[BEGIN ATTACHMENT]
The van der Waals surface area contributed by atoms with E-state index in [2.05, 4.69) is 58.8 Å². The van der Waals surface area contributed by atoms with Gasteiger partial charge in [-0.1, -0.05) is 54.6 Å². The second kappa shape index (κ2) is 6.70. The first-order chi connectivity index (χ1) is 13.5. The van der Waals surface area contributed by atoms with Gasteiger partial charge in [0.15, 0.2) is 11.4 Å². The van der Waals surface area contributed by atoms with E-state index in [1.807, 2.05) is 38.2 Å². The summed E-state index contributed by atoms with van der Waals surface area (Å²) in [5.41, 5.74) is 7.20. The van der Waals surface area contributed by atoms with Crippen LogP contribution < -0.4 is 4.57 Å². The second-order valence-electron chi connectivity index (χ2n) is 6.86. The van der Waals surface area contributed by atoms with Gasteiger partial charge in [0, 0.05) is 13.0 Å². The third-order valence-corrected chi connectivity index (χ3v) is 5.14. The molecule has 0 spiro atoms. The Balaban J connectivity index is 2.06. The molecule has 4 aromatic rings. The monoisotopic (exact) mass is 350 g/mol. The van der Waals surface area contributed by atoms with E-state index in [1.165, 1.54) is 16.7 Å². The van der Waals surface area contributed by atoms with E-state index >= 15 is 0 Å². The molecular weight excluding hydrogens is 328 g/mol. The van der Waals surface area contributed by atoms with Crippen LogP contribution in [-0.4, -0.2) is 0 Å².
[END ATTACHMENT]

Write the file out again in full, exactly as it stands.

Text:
The van der Waals surface area contributed by atoms with E-state index in [2.05, 4.69) is 58.8 Å². The van der Waals surface area contributed by atoms with Gasteiger partial charge in [-0.1, -0.05) is 54.6 Å². The second kappa shape index (κ2) is 6.70. The first-order chi connectivity index (χ1) is 13.5. The van der Waals surface area contributed by atoms with Gasteiger partial charge in [0.15, 0.2) is 11.4 Å². The van der Waals surface area contributed by atoms with E-state index in [1.807, 2.05) is 38.2 Å². The summed E-state index contributed by atoms with van der Waals surface area (Å²) in [5.41, 5.74) is 7.20. The van der Waals surface area contributed by atoms with Crippen LogP contribution < -0.4 is 4.57 Å². The second-order valence-electron chi connectivity index (χ2n) is 6.86. The van der Waals surface area contributed by atoms with Gasteiger partial charge in [0, 0.05) is 13.0 Å². The third-order valence-corrected chi connectivity index (χ3v) is 5.14. The molecule has 0 spiro atoms. The Balaban J connectivity index is 2.06. The molecule has 4 aromatic rings. The monoisotopic (exact) mass is 350 g/mol. The van der Waals surface area contributed by atoms with E-state index in [1.165, 1.54) is 16.7 Å². The van der Waals surface area contributed by atoms with E-state index >= 15 is 0 Å². The molecular weight excluding hydrogens is 328 g/mol. The van der Waals surface area contributed by atoms with Crippen LogP contribution in [-0.4, -0.2) is 0 Å².